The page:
The new Panasonic GX85/80 will ship in two weeks from now. Above you can watch the official Panasonic unboxing video to learn what’s inside. And Reviewed.com posted that full video review:
Richard Wong writes:
When reviewing the Panasonic Lumix GX85, I keep asking myself this question: Which is the better camera, is it the GX85 or the GX8?
It’s a hard question to answer. The GX8 has some better key features, the much bigger EVF, the new 20MP image sensor, slightly better controls…etc.
On the other side, GX85’s smaller and lighter body, lower price (GX85’s retail price should be around NZD$250 cheaper than the GX8 when it hits the market), and with the better image stabiliser and built-in flash, it is also a more versatile camera for everyday use. Personally, I want the GX8 if I’m buying a micro four thirds camera for myself tomorrow because I just really love that camera especially it’s fantastic electronic viewfinder. But at the same time I feel the GX85 is indeed the better camera for most people.
The GX85 may not have the best of everything, but its a really versatile camera that you can easily carry with you all the time.
Apologies for bombarding you but we thought you might be interested in our GX80 first impressions, as well as a video showing its 4K live cropping capabilities.
ePhotozine tested the new Panasonic 12-60mm lens:
The Lumix 12-60mm f/3.5-5.6 Asph Power OIS lens is not perfect, but it has some remarkable properties and is incredibly versatile. The low levels of distortion and CA are truly impressive and overall central sharpness is of a high standard.
Lenses have different applications and this Lumix seems an ideal light, compact travel lens that will deliver the goods over a wide range of subject matter.
Imaging Resource posted the full review of the compact 35-100mm Panasonic zoom:
Optically, the Panasonic 35-100mm Mega O.I.S. Lumix G X Vario is very good for the price – there are some very slight issues with corner softness and de-centering with our review copy, but nothing to write home about. For what it does, the lens does it very well: the only performance item I might have a problem with is that the variable aperture reduces quite quickly. For example wide open at 35mm the maximum aperture is ƒ/3.5; zooming in to 50mm, your maximum aperture is ƒ/4.9. This will restrict your shooting style a bit; you’ll either be shooting outside, with a flash, or you’ll need to boost your ISO settings.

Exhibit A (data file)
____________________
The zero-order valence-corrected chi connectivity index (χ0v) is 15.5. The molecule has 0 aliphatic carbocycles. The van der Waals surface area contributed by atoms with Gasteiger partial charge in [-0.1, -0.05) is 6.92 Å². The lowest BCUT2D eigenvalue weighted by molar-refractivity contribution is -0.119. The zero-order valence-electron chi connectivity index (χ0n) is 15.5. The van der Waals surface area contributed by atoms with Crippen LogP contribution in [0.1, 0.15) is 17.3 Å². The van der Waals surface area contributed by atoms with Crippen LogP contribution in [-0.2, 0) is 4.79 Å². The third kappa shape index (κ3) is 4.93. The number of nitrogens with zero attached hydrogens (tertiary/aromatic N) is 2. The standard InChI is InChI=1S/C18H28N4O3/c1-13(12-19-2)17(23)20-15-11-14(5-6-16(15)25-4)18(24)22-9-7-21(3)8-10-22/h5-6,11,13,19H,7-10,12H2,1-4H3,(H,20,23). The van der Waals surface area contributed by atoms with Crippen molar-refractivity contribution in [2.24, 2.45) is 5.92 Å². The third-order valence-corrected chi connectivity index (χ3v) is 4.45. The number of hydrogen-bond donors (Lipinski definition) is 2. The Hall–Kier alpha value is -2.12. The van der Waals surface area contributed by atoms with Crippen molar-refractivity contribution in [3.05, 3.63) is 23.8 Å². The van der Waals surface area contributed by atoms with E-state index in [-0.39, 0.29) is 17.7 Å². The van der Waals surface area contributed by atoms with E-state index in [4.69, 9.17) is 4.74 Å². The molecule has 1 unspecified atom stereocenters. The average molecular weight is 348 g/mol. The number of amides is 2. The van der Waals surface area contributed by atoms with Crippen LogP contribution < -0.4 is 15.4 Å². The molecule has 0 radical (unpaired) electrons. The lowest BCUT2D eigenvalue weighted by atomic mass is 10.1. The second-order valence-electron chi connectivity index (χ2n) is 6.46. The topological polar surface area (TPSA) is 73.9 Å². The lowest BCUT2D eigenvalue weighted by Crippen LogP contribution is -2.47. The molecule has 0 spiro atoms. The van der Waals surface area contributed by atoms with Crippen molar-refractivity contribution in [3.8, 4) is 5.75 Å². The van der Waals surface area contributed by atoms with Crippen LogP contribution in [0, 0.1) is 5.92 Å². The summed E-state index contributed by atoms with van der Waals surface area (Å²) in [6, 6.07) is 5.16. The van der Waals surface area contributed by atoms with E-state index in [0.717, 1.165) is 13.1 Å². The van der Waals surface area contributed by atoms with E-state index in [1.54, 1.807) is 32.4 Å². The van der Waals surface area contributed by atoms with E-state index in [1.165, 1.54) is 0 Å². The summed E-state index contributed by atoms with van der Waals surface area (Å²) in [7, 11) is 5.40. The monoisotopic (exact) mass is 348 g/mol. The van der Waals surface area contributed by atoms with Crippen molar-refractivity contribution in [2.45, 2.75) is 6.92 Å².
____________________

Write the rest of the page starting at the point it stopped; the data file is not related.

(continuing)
Panasonic has had a 35-100mm ƒ/2.8 zoom available for some time now, but the casual Micro Four-Thirds shooter could have been put off by its $1,500+ price tag. Panasonic has wisely provided a less expensive option that will match extremely well with the Panasonic 12-32mm ƒ/3.5-5.6.
Richard Wong (Click here) published the full Leica 100-400mm lens review:
The Panasonic 100-400 really highlights one of the strength of the micro four thirds system. A lens with insanely long effective focal length but with reasonably compact size. The build quality and image quality of the lens are decent and I really like the dual lens hood and lockable focal length design. Not to mention that the really fast autofocus speed and good O.I.S. /dual I.S. performance. I do wish the integrated lens hood is a little bit longer so I don’t need to touch the detachable lens hood most of the time. But the only thing I don’t really like is the tripod collar can only be rotated by 90 degree so you do have to remove it when shooting handheld. The smallish f/4-6.3 aperture size also limits the low light performance (both autofocus speed and image quality).